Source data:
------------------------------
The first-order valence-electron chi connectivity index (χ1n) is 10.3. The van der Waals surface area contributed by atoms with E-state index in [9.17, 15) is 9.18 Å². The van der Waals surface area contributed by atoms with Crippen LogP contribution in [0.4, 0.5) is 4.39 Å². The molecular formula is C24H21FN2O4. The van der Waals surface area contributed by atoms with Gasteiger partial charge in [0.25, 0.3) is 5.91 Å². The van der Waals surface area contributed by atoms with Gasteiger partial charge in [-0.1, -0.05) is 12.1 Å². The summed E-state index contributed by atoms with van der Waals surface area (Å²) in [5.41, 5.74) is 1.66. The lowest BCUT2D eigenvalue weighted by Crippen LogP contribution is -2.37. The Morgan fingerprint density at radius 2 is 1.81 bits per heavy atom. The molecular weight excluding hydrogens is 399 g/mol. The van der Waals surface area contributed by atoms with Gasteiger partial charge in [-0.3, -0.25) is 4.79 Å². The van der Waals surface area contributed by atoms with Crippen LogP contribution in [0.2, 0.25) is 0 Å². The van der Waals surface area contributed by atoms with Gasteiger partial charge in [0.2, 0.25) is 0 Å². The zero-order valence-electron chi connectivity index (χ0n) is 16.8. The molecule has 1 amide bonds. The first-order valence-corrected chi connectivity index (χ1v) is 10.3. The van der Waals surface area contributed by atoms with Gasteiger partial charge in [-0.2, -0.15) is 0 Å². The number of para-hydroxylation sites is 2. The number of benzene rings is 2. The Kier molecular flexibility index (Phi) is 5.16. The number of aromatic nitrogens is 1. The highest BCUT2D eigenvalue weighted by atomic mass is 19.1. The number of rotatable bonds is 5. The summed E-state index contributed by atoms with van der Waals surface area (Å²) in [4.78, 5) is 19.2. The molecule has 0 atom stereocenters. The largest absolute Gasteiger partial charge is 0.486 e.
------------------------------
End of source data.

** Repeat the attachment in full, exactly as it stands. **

The first-order valence-electron chi connectivity index (χ1n) is 10.3. The van der Waals surface area contributed by atoms with E-state index in [9.17, 15) is 9.18 Å². The van der Waals surface area contributed by atoms with Crippen LogP contribution in [0.4, 0.5) is 4.39 Å². The molecular formula is C24H21FN2O4. The van der Waals surface area contributed by atoms with Gasteiger partial charge in [0.25, 0.3) is 5.91 Å². The van der Waals surface area contributed by atoms with Gasteiger partial charge in [-0.1, -0.05) is 12.1 Å². The summed E-state index contributed by atoms with van der Waals surface area (Å²) in [5.41, 5.74) is 1.66. The lowest BCUT2D eigenvalue weighted by Crippen LogP contribution is -2.37. The Morgan fingerprint density at radius 2 is 1.81 bits per heavy atom. The molecular weight excluding hydrogens is 399 g/mol. The van der Waals surface area contributed by atoms with Gasteiger partial charge in [-0.3, -0.25) is 4.79 Å². The van der Waals surface area contributed by atoms with Crippen LogP contribution in [0.2, 0.25) is 0 Å². The van der Waals surface area contributed by atoms with Gasteiger partial charge in [0.2, 0.25) is 0 Å². The zero-order valence-electron chi connectivity index (χ0n) is 16.8. The molecule has 1 amide bonds. The first-order valence-corrected chi connectivity index (χ1v) is 10.3. The van der Waals surface area contributed by atoms with Gasteiger partial charge in [-0.2, -0.15) is 0 Å². The number of para-hydroxylation sites is 2. The number of benzene rings is 2. The Kier molecular flexibility index (Phi) is 5.16. The number of aromatic nitrogens is 1. The highest BCUT2D eigenvalue weighted by atomic mass is 19.1. The number of rotatable bonds is 5. The summed E-state index contributed by atoms with van der Waals surface area (Å²) in [4.78, 5) is 19.2. The molecule has 0 atom stereocenters. The largest absolute Gasteiger partial charge is 0.486 e.